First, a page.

A Modular Design Allows The Kirk Wrench To Get To Inaccessible Plumbing And Engine Parts


What the heck is that? That’s exactly how you’re likely to react the first time you see the Kirk Wrench, a totally new type of tool that’s custom-designed for driving nuts and bolts that would otherwise be impossible to reach using standard toolbox fare. And, yes, it absolutely looks like nothing you’ve seen before.

Designed for mechanics, plumbers, and anyone else who works with wrenches and ratchets in confined spaces, the tool makes it easy to drive nuts and bolts in awkward positions, allowing you to make quick work of tightening and loosening jobs even in the most inaccessible sections. For instance, instead of having to take multiple parts off an engine to access a small component you need to replace, this thing allows you to get access to that component through narrow openings, potentially saving you a whole load of time.


The Kirk Wrench is a driving tool that was originally designed for use in the installation and repair of shut off valves in confined spaces under sinks, inside cabinets, and behind toilets. It has, obviously, evolved a lot over the years, ending up as modular tool that can be used well beyond its original plumbing application. Yes, the darn thing is completely modular, allowing you to customize any tool according to a job’s exact needs.

The basic system consists of four components: a handle, two curved arms (one fixed and one swiveling), and a ratchet. To use, simply mount one of the curved arm to the handle and then mount the ratchet to any of the mounting sections of the arm (the fixed arm has five mounting points while the swiveling one has four). You can also connect the two arms to each other in case you need a longer tool. According to the outfit, this simple setup will allow you to place the ratchet at any of 120 specific positions.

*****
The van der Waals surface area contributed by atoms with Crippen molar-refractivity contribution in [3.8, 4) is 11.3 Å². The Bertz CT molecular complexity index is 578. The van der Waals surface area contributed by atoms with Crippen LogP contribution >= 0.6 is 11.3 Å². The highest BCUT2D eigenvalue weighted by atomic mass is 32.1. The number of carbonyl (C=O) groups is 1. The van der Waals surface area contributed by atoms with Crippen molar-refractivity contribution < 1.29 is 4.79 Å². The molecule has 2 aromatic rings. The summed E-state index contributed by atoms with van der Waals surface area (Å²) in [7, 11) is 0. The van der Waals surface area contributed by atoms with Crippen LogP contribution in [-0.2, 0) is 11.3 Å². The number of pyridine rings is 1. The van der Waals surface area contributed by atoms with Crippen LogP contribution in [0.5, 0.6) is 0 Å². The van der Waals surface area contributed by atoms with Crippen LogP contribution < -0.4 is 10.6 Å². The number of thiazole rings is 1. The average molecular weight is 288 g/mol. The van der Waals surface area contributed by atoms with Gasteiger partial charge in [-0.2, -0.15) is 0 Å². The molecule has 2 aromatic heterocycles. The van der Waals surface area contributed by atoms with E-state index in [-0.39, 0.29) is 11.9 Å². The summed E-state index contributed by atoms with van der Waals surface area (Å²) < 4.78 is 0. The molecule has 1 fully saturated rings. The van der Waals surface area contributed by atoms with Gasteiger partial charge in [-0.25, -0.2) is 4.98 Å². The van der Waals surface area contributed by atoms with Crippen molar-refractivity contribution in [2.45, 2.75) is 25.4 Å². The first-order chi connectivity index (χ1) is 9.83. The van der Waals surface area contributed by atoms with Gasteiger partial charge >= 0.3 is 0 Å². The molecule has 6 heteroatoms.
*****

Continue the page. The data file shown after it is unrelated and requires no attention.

In case you need something other than the included ratchet, the sockets on the Kirk Wrench’s curved arms are designed to accommodate industry-standard adaptors, so it can work with tools already sitting in your toolbox. That means, no need to invest in additional tools other than the basic modular set, since it can be paired with any ratchet or wrench that you already own. Do note, if you need to reach into more distant sections (like if you’re working on a large aviation engine), you might need to buy additional arms to extend the tool’s effective reach. And, yes, it looks like you can connect as many of the arms as you need.

Will this become a must-have tool? Probably not for most people, as few of us have a regular need to wield a wrench through tight entryways. If you’re a plumber or a mechanic by trade, though, this thing could be a veritable godsend, as far as efficiency and productivity is concerned as it can genuinely save you a good load of time when performing common tasks.

The Kirk Wrench will be available in 1/4, 3/8, or 1/2 inch versions. The outfit is hoping to get it out in stores by the end year, with prices starting at $50 for the ¼-inch set.

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